Gurnah, born in Zanzibar (now part of Tanzania) in 1948, went to England in the 1960s as a refugee fleeing from the political turmoil and social unrest of his native country. Then began his migrant’s song composed of multiple strands of his experience, thoughts, and feelings that became polyphonic acapella in variant notes and rhythms. Unlike many other laureates of prestigious literary awards or esteemed recognition, Gurnah is a champion of underdogs who were not expensively educated in private institutions and, above all, who were not born into the surroundings of English as mother tongue. Working at the places where his privileged literary peers would not think of, Gurnah wrote in English as Second Language as his Lingua Franca literary tool. The result is his enchantment of readers to a fantastic maze of his inner world. His narratives become Ariadne’s thread that guides his readers to the world that seems so unfamiliar yet oddly universal.

Gurnah seems to be the kind of writer I sincerely respect and dare to emulate who have lived among ordinary people like a sun in evening declination with the soft but radiant scarlet hues covering the earth, reflecting its magnificent face in shining waters. I am delighted to confirm that you don’t have to be born into a culture that speaks English if you want to become a good English writer. It is not about the Perfect mastery of language but about articulating thoughts to become a great writer. Although the media emphasizes Gurnah’s being the second black African author to have won the award since Nigerian Wole Soyinka in 1986, I don’t think it’s about his race that draws attention to his books. His being a writer supersedes his race because writers are different kinds of the race with a unique eye to look at the world and show it to readers, standing together in the collegiality of human spirits.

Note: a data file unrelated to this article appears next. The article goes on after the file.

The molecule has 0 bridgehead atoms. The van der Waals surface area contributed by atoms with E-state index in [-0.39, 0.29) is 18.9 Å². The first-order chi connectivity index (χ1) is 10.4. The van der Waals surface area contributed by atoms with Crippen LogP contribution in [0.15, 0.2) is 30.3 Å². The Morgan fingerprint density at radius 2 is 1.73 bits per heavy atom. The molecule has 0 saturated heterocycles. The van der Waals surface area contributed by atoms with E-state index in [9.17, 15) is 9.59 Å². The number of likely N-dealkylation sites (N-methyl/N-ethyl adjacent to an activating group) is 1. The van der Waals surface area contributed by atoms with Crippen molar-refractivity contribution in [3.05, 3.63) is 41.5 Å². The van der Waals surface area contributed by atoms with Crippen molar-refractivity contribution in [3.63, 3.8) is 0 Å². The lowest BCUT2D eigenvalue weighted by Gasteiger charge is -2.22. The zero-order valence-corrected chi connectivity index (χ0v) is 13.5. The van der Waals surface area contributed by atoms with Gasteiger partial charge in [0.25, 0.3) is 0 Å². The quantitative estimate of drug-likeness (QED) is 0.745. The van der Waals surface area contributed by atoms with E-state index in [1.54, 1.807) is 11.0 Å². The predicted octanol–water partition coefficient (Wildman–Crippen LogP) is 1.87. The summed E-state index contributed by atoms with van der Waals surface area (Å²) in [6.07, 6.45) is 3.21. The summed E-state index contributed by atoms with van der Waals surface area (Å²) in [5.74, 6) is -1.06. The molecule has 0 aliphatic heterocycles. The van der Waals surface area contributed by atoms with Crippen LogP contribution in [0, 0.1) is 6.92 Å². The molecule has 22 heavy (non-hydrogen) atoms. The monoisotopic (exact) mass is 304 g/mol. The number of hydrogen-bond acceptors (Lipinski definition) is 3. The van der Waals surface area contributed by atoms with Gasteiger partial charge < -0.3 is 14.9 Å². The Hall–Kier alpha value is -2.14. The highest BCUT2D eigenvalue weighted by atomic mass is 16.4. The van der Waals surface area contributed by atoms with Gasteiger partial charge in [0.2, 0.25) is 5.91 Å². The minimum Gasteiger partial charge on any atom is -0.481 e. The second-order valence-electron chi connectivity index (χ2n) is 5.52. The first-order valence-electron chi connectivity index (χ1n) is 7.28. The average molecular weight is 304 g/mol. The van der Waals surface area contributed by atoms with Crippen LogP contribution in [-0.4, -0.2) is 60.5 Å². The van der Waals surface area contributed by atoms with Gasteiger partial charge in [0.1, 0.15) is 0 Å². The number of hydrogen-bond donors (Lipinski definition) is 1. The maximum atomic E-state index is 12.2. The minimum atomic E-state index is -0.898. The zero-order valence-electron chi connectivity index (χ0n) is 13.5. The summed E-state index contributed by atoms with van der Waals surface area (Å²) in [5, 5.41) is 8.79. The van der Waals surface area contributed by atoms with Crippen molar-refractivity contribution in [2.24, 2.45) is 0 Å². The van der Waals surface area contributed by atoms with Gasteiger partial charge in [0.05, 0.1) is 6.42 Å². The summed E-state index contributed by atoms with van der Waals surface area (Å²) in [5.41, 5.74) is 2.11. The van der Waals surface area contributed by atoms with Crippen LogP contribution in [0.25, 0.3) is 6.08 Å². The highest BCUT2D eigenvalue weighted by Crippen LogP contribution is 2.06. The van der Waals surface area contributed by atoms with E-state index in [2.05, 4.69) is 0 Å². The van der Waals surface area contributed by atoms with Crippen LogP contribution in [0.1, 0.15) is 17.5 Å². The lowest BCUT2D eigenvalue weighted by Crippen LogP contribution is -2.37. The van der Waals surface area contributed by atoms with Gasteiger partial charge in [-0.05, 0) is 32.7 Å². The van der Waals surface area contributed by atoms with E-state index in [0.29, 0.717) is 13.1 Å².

Posted in book review

Easy as Pie Crosswords by Stanley Newman

Easy as Pie Crosswords: Really, Really Easy!: 72 Relaxing PuzzlesEasy as Pie Crosswords: Really, Really Easy!: 72 Relaxing Puzzles by Stanley Newman

My rating: 4 of 5 stars

I have always admired people who do crossword puzzles on newspaper as a pastime; unlike word searches in which your mission is to find right words and circle them, crosswords require your cognitive abilities to conjure up right words, plus a mastery of the English language, including knowledge of idioms and certain expressions endemic in the English speaking countries. So as an admirer whose English is but a second language, finding an easy crossword puzzle was necessary to partake in the craft. Hence this puzzle book came along: deliciously enjoyable and generously easy, this puzzle book is recommended to anyone who is a novice in this field of crosswords. Moreover, this puzzlebook is spiral-bound, so that you can flip back the pages easily and solve the puzzles comfortably. This will be a nice addition to your coffee table readings at your leisure time.